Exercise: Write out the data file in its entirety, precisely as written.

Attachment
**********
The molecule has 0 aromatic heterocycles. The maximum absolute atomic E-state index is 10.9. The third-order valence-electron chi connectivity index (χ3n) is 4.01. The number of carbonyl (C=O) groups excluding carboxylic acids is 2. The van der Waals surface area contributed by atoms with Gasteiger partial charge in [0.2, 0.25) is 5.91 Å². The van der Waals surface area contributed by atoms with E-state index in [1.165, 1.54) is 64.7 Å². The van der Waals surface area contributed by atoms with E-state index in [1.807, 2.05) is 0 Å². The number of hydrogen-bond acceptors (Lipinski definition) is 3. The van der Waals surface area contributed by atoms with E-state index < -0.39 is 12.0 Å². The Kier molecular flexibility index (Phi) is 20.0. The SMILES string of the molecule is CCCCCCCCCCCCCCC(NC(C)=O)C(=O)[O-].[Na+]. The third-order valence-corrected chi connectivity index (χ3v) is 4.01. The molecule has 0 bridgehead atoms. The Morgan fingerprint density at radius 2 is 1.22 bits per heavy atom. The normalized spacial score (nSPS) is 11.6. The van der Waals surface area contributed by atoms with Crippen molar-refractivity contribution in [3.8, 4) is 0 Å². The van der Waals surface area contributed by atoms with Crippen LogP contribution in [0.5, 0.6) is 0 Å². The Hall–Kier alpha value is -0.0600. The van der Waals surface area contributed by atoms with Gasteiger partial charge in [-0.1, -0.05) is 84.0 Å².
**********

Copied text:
The molecule has 0 aromatic heterocycles. The maximum absolute atomic E-state index is 10.9. The third-order valence-electron chi connectivity index (χ3n) is 4.01. The number of carbonyl (C=O) groups excluding carboxylic acids is 2. The van der Waals surface area contributed by atoms with Gasteiger partial charge in [0.2, 0.25) is 5.91 Å². The van der Waals surface area contributed by atoms with E-state index in [1.165, 1.54) is 64.7 Å². The van der Waals surface area contributed by atoms with E-state index in [1.807, 2.05) is 0 Å². The number of hydrogen-bond acceptors (Lipinski definition) is 3. The van der Waals surface area contributed by atoms with E-state index < -0.39 is 12.0 Å². The Kier molecular flexibility index (Phi) is 20.0. The SMILES string of the molecule is CCCCCCCCCCCCCCC(NC(C)=O)C(=O)[O-].[Na+]. The third-order valence-corrected chi connectivity index (χ3v) is 4.01. The molecule has 0 bridgehead atoms. The Morgan fingerprint density at radius 2 is 1.22 bits per heavy atom. The normalized spacial score (nSPS) is 11.6. The van der Waals surface area contributed by atoms with Crippen molar-refractivity contribution in [3.8, 4) is 0 Å². The van der Waals surface area contributed by atoms with Crippen LogP contribution in [0.5, 0.6) is 0 Å². The Hall–Kier alpha value is -0.0600. The van der Waals surface area contributed by atoms with Gasteiger partial charge in [-0.1, -0.05) is 84.0 Å².